Equitable treatment of women is something we can all agree on, and it is the underlying requirement for addressing gender-based violence (GBV). Last year, USAID promoted an integrated, comprehensive package of community interventions, including health and counselling services, to prevent and respond to GBV.
To decrease social tolerance for GBV, our partner Breakthrough Action – Nigeria (BA-N) delivered integrated messaging on GBV through mass media, community structures, and religious channels. BA-N also strengthened community volunteers’ skills to identify and refer GBV survivors to USAID-supported services, such as primary health facilities.
Simultaneously, activities such as the Integrated Health Program supported the Federal Ministry of Women’s Affairs to select national GBV indicators to increase GBV reporting across sectors. USAID supported the Federal Ministry of Health to adopt World Health Organization post-GBV clinical care guidelines.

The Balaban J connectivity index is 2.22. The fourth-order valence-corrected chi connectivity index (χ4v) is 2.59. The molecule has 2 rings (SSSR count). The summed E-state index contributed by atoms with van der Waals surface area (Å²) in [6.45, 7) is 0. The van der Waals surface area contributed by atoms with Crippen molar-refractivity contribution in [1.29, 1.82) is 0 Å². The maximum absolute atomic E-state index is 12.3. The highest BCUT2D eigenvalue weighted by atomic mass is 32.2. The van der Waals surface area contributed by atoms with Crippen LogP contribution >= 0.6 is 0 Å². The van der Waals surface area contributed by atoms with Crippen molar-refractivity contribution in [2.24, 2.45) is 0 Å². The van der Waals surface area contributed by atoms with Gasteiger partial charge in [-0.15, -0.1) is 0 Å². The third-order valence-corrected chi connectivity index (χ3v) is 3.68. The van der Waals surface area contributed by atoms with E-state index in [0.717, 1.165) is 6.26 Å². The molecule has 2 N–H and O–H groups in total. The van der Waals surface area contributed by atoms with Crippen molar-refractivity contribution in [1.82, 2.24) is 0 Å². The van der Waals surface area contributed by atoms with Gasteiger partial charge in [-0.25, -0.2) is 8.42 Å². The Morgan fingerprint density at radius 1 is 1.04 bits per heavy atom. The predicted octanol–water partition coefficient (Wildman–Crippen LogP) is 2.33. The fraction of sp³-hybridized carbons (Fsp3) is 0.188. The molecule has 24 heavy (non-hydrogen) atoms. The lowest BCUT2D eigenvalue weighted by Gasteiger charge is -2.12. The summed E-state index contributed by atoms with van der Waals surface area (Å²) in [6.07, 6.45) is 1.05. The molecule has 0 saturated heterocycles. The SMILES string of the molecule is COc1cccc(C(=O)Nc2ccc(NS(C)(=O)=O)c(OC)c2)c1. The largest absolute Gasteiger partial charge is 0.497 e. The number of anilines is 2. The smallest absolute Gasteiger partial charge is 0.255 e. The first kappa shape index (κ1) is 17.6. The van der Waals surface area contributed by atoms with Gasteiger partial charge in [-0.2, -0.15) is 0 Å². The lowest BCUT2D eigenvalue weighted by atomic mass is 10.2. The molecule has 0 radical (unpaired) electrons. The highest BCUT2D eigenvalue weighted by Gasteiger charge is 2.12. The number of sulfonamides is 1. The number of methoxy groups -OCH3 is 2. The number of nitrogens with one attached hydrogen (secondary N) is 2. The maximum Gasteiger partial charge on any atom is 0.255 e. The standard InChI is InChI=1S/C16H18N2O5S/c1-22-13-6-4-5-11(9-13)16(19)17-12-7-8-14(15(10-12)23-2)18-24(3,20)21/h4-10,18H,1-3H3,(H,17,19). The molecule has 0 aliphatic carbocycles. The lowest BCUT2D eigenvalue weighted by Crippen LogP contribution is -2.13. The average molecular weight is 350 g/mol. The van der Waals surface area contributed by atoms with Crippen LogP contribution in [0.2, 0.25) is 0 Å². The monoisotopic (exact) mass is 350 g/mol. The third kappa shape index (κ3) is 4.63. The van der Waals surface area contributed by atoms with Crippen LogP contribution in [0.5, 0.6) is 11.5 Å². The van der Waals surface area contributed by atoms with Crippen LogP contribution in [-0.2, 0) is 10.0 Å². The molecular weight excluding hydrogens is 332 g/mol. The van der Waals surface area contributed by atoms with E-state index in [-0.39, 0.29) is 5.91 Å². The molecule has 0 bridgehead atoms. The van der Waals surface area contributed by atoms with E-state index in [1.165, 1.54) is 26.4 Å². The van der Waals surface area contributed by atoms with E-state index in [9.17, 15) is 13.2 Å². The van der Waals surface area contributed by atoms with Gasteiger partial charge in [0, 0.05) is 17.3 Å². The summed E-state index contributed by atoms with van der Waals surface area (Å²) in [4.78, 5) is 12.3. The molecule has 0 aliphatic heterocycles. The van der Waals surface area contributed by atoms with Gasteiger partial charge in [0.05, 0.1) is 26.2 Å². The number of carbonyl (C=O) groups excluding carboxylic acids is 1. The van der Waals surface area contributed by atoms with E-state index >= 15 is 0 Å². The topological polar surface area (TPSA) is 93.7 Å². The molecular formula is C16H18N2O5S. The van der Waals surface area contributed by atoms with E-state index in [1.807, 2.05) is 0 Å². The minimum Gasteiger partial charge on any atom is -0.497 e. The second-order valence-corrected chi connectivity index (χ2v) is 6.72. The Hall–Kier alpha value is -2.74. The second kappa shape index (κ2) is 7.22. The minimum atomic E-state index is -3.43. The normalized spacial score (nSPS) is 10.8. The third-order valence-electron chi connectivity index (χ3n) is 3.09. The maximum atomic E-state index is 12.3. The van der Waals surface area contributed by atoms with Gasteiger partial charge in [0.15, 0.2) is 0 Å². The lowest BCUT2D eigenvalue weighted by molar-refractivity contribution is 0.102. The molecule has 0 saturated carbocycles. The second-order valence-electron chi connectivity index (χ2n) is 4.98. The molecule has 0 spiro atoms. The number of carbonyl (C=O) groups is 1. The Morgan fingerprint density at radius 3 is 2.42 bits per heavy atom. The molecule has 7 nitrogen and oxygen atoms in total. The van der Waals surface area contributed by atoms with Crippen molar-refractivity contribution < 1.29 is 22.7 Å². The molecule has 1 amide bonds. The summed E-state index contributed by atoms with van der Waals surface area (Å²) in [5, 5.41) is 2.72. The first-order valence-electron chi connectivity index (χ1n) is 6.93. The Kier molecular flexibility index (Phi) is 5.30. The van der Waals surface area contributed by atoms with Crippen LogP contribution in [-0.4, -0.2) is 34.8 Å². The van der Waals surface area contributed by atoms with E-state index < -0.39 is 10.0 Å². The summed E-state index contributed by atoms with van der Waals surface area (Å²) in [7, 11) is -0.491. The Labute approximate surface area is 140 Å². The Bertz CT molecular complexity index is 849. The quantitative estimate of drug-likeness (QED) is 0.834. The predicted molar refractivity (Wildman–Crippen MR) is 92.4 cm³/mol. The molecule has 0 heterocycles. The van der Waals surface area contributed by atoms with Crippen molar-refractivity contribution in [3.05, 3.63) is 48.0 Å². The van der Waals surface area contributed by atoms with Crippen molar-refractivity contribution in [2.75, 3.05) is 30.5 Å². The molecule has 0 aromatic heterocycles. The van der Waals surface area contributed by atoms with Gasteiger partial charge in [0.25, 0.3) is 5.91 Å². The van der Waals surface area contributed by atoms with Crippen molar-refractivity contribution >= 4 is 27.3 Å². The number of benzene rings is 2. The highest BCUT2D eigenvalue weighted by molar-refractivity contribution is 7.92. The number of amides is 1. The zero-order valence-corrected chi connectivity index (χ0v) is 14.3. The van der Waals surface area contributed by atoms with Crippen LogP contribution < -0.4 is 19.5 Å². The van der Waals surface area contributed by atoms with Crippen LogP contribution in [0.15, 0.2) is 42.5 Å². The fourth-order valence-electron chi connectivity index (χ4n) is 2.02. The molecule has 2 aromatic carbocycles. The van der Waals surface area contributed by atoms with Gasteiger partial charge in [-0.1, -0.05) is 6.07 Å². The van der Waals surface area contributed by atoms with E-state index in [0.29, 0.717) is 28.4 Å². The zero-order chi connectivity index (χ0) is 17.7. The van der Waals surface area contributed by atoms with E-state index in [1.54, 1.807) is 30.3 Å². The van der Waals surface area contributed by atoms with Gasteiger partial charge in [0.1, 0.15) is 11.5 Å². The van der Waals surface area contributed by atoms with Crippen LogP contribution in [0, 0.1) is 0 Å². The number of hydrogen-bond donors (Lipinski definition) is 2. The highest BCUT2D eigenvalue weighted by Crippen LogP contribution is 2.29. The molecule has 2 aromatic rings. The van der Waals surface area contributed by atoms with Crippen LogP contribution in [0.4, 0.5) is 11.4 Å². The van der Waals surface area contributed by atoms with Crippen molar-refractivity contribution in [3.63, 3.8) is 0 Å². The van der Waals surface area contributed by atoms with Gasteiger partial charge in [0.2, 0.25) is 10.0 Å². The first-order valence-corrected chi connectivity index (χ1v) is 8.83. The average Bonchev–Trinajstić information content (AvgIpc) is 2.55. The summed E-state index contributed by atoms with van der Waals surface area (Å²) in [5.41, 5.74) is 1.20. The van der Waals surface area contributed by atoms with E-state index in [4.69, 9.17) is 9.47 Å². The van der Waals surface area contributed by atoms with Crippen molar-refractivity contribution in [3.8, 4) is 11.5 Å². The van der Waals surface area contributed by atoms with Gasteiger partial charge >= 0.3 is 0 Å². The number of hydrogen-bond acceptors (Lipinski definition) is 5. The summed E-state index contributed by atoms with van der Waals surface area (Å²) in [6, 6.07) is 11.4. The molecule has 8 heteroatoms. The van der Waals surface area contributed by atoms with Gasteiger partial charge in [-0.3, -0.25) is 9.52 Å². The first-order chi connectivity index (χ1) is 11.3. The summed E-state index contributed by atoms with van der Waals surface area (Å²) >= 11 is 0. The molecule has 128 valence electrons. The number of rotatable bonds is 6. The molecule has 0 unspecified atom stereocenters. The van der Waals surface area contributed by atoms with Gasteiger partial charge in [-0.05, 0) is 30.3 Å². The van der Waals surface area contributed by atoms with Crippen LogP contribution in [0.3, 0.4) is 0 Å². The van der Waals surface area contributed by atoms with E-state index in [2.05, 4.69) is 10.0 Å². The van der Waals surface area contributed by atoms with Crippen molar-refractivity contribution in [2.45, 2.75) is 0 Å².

United with the Nigerian government, the private sector, and civil society, we were able to simplify the most complex concepts of GBV, and thereby shape Nigeria’s National Strategic Health Development Plan II to better address this vital issue.
As Africa’s largest democracy, Nigeria sets the tone for the rest of the continent. Nigeria has done so much to advance women’s issues, including the passage of the Violence Against Persons Prohibition Act and the implementation of the National Gender Policy.
However, there are still many structural inequalities that impede women’s access to economic resources and opportunities and that hinder women’s full participation in society. According to the World Economic Forum’s 2021 Global Gender Gap Index, Nigeria ranks 78th out of 156 countries in terms of economic opportunities for women.